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Holden is seriously disturbed, made evident not just by the fact that he is telling the story from his bed in an asylum but also by his incredibly irrational and at times self-destructive behavior.
Yet the driving force behind much of his decision making is a sense of morals that is at times twisted but is always present. One of Holden's main concerns is the fact that the world around him appears to be losing its morality and the people are all phony, all incapable of following the moral code that Holden insists on placing on those around him. He is worried about even the smallest things like the foul language scrawled on the walls at the museum. The title of the book reflects his desire to be the catcher in the rye, to prevent children from running over the edge of the field and hurting themselves.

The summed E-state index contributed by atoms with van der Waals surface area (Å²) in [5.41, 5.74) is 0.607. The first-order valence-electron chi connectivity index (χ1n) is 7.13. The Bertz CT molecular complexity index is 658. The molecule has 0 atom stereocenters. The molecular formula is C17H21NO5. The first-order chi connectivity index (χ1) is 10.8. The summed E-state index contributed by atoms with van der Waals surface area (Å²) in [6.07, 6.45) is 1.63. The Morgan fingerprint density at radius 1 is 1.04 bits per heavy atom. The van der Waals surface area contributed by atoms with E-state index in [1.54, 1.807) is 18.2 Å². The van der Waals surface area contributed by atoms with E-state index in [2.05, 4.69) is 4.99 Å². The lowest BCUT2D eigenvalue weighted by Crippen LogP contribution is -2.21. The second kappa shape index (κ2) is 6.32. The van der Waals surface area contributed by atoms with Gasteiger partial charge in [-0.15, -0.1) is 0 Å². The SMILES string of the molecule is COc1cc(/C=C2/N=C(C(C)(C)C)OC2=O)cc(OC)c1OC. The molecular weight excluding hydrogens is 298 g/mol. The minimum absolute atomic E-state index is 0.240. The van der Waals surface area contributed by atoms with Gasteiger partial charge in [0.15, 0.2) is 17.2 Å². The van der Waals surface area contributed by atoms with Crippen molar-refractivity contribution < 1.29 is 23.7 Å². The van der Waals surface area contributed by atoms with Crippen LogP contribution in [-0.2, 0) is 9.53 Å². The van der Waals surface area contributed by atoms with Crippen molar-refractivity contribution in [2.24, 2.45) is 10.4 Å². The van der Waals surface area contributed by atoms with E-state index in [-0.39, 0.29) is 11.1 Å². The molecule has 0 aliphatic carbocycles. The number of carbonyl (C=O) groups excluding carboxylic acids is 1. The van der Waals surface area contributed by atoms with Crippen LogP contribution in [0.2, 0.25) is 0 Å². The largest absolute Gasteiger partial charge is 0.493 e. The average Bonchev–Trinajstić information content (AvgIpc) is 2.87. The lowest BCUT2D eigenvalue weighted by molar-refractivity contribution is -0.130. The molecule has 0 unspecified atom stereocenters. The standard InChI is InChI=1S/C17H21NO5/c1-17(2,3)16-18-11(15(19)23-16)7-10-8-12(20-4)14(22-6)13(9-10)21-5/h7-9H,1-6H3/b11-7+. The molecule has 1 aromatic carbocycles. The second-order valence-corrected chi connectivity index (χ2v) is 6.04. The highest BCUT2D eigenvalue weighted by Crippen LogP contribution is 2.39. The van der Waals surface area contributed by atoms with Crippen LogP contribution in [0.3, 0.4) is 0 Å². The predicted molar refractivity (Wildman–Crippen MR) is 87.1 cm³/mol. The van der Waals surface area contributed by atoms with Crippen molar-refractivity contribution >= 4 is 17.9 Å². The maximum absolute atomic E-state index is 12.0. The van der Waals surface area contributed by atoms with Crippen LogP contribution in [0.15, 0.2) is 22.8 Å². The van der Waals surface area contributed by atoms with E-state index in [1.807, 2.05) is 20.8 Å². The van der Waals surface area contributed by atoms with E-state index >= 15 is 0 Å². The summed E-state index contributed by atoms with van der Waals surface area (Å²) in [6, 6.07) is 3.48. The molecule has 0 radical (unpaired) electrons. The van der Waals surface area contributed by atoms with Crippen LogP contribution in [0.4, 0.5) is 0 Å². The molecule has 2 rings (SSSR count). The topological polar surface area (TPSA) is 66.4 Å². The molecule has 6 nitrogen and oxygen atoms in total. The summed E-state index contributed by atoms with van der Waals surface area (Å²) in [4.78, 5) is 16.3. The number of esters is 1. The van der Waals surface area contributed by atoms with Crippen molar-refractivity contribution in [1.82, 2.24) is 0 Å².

So despite his inability to recognize morality in others, like Mr. Antolini, somewhere inside Holden there is a deep sense of morals and a strong desire not just to follow them but to have others follow them as well.
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